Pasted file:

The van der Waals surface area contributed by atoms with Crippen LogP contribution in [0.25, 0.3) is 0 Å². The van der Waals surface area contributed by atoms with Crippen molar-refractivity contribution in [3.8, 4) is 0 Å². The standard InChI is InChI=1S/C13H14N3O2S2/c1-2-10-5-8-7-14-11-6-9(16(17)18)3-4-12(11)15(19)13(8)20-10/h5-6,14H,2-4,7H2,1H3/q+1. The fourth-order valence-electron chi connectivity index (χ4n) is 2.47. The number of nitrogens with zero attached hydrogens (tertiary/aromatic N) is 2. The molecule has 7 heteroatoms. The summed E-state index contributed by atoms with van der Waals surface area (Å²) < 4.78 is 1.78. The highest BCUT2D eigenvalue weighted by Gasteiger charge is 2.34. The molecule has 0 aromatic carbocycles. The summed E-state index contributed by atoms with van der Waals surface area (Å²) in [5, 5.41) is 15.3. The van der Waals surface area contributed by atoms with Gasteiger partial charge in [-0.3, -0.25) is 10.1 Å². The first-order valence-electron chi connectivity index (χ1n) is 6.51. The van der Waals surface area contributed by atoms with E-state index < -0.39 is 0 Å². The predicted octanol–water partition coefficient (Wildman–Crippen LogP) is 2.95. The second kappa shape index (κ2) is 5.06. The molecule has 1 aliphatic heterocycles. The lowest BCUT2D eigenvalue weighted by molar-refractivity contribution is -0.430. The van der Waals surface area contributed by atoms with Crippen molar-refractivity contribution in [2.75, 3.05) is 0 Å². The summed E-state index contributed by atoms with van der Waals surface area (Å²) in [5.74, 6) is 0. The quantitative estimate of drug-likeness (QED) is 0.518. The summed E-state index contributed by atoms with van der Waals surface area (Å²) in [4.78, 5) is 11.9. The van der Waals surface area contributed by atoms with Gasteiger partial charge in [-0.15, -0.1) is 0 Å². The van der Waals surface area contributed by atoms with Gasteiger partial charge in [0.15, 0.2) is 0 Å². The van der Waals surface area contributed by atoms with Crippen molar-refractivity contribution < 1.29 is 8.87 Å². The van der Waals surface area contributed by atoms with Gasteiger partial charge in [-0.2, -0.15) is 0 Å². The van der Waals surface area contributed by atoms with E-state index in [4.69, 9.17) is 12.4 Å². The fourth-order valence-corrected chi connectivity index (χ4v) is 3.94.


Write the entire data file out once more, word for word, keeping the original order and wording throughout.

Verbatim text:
The van der Waals surface area contributed by atoms with Crippen LogP contribution in [0.25, 0.3) is 0 Å². The van der Waals surface area contributed by atoms with Crippen molar-refractivity contribution in [3.8, 4) is 0 Å². The standard InChI is InChI=1S/C13H14N3O2S2/c1-2-10-5-8-7-14-11-6-9(16(17)18)3-4-12(11)15(19)13(8)20-10/h5-6,14H,2-4,7H2,1H3/q+1. The fourth-order valence-electron chi connectivity index (χ4n) is 2.47. The number of nitrogens with zero attached hydrogens (tertiary/aromatic N) is 2. The molecule has 7 heteroatoms. The summed E-state index contributed by atoms with van der Waals surface area (Å²) < 4.78 is 1.78. The highest BCUT2D eigenvalue weighted by Gasteiger charge is 2.34. The molecule has 0 aromatic carbocycles. The summed E-state index contributed by atoms with van der Waals surface area (Å²) in [5, 5.41) is 15.3. The van der Waals surface area contributed by atoms with Gasteiger partial charge in [-0.3, -0.25) is 10.1 Å². The first-order valence-electron chi connectivity index (χ1n) is 6.51. The van der Waals surface area contributed by atoms with E-state index < -0.39 is 0 Å². The predicted octanol–water partition coefficient (Wildman–Crippen LogP) is 2.95. The second kappa shape index (κ2) is 5.06. The molecule has 1 aliphatic heterocycles. The lowest BCUT2D eigenvalue weighted by molar-refractivity contribution is -0.430. The van der Waals surface area contributed by atoms with Crippen molar-refractivity contribution in [2.75, 3.05) is 0 Å². The summed E-state index contributed by atoms with van der Waals surface area (Å²) in [5.74, 6) is 0. The quantitative estimate of drug-likeness (QED) is 0.518. The summed E-state index contributed by atoms with van der Waals surface area (Å²) in [4.78, 5) is 11.9. The van der Waals surface area contributed by atoms with Gasteiger partial charge in [-0.15, -0.1) is 0 Å². The van der Waals surface area contributed by atoms with Gasteiger partial charge in [0.15, 0.2) is 0 Å². The van der Waals surface area contributed by atoms with Crippen molar-refractivity contribution < 1.29 is 8.87 Å². The van der Waals surface area contributed by atoms with Gasteiger partial charge in [-0.2, -0.15) is 0 Å². The van der Waals surface area contributed by atoms with E-state index in [4.69, 9.17) is 12.4 Å². The fourth-order valence-corrected chi connectivity index (χ4v) is 3.94.